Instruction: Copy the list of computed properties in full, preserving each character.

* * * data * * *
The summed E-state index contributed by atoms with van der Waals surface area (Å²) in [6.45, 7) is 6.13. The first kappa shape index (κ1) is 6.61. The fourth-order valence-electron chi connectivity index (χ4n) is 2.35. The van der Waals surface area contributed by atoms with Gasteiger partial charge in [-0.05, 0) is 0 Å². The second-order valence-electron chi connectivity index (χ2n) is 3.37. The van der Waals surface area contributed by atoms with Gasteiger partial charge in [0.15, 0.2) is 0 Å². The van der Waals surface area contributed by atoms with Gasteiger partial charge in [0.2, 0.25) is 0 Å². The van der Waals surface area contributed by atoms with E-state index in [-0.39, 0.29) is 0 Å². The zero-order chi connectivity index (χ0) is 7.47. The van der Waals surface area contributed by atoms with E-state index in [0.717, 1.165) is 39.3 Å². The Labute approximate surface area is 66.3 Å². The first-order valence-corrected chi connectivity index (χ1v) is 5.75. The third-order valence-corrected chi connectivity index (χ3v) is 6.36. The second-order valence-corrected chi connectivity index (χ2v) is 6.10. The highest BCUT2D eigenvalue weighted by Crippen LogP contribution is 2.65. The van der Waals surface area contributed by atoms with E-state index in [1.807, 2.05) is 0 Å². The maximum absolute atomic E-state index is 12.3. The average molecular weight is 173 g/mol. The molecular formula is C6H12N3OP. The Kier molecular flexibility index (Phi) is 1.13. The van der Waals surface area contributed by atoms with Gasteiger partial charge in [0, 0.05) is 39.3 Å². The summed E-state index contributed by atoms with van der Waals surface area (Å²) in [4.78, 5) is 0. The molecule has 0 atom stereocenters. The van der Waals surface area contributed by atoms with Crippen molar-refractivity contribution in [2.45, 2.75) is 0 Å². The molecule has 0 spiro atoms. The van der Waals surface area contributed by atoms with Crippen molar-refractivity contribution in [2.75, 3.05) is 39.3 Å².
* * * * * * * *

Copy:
The summed E-state index contributed by atoms with van der Waals surface area (Å²) in [6.45, 7) is 6.13. The first kappa shape index (κ1) is 6.61. The fourth-order valence-electron chi connectivity index (χ4n) is 2.35. The van der Waals surface area contributed by atoms with Gasteiger partial charge in [-0.05, 0) is 0 Å². The second-order valence-electron chi connectivity index (χ2n) is 3.37. The van der Waals surface area contributed by atoms with Gasteiger partial charge in [0.15, 0.2) is 0 Å². The van der Waals surface area contributed by atoms with Gasteiger partial charge in [0.2, 0.25) is 0 Å². The van der Waals surface area contributed by atoms with E-state index in [-0.39, 0.29) is 0 Å². The zero-order chi connectivity index (χ0) is 7.47. The van der Waals surface area contributed by atoms with E-state index in [0.717, 1.165) is 39.3 Å². The Labute approximate surface area is 66.3 Å². The first-order valence-corrected chi connectivity index (χ1v) is 5.75. The third-order valence-corrected chi connectivity index (χ3v) is 6.36. The second-order valence-corrected chi connectivity index (χ2v) is 6.10. The highest BCUT2D eigenvalue weighted by Crippen LogP contribution is 2.65. The van der Waals surface area contributed by atoms with E-state index in [1.807, 2.05) is 0 Å². The maximum absolute atomic E-state index is 12.3. The average molecular weight is 173 g/mol. The molecular formula is C6H12N3OP. The Kier molecular flexibility index (Phi) is 1.13. The van der Waals surface area contributed by atoms with Gasteiger partial charge in [0, 0.05) is 39.3 Å². The summed E-state index contributed by atoms with van der Waals surface area (Å²) in [4.78, 5) is 0. The molecule has 0 atom stereocenters. The van der Waals surface area contributed by atoms with Crippen molar-refractivity contribution in [2.45, 2.75) is 0 Å². The molecule has 0 spiro atoms. The van der Waals surface area contributed by atoms with Crippen molar-refractivity contribution in [2.75, 3.05) is 39.3 Å².